Businesses with signs that read ‘Est.’ followed by a year in the 2010s are a curiosity of life in Korea that I’d never been able to wrap my head around. In Western countries, no one would put such a sign on their awning unless they could boast of, I’d say at minimum, a quarter-century of history. The entire point of the ‘Est.’ is to advertise longevity, implying experience, tradition, and the reliability that goes with those things. Adding ‘Est. 2013’ or some such date to a sign had always struck me as simply a misguided attempt by Korean businesses to add a thin sheen of European ‘class’ to their establishment, the equivalent of hanging up a picture of the Trevi Fountain while still serving the pasta carbonara with a side of pickles.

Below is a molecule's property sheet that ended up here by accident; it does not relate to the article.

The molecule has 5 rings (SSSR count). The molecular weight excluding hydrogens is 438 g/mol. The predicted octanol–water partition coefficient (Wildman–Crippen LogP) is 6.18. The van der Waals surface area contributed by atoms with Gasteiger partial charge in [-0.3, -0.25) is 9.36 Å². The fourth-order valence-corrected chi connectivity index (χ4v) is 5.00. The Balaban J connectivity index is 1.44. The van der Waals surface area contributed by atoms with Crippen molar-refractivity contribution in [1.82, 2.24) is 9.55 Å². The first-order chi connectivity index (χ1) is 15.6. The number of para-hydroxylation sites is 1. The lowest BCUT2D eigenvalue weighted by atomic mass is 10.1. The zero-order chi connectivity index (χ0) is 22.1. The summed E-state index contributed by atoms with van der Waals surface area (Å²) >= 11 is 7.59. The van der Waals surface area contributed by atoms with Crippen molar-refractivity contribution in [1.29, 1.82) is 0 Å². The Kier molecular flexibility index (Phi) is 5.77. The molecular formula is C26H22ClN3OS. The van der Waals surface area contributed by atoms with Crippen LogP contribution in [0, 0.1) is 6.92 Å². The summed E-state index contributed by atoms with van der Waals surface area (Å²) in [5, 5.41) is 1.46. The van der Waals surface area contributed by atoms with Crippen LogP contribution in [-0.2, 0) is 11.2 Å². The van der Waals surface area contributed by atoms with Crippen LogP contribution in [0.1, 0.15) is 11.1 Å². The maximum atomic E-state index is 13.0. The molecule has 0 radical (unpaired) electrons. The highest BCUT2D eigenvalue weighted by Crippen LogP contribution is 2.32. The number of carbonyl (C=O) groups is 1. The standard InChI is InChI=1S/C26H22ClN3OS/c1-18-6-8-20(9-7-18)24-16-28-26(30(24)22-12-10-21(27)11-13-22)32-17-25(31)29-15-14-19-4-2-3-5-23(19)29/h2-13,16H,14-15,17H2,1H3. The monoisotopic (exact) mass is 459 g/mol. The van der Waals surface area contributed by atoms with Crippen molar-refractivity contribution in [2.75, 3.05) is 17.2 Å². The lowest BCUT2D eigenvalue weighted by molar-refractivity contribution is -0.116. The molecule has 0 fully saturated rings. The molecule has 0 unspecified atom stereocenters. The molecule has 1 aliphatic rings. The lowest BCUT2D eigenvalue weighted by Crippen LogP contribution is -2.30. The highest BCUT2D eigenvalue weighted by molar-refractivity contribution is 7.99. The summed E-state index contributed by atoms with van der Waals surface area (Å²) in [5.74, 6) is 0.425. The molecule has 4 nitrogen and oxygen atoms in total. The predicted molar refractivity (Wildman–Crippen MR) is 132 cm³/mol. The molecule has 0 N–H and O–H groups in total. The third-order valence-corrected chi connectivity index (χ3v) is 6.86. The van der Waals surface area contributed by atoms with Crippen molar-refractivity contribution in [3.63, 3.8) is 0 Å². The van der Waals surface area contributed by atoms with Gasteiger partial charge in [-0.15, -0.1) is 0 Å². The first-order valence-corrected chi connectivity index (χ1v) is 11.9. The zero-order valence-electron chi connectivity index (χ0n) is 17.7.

But now, suddenly, I got it, and my moment of understanding had much to do with the absurdity of the date following Carnaby St.’s ‘Est.’, a date that wasn’t even in the past. Suddenly, it seemed obvious. While Koreans admire and hold Europe’s traditions and refinement in high regard, they’re also fanatical devotees of the new, and advertising that newness doesn’t, in fact, send a message of dilettante-ism, as it might to a Westerner. It’s the complete opposite. It actually signifies refinement and culture. While a decades-old date on one of those haejangguk restaurants would be seen as a good thing, the same date on a café would be seen – by both Korean and Westerner alike – as a powerful argument to stay away. Coffee, good coffee, anyways, is a new thing in the country, and I think I’m like most other foreigners and young Koreans in that I don’t trust anyone over 50 or any café more than 10 years old to make me a half-decent latte (the wonderful Hakrim Dabang excepted). In Ttukseom I’ll go to Carnaby St. for my coffee until I find a place that was Est. 2016.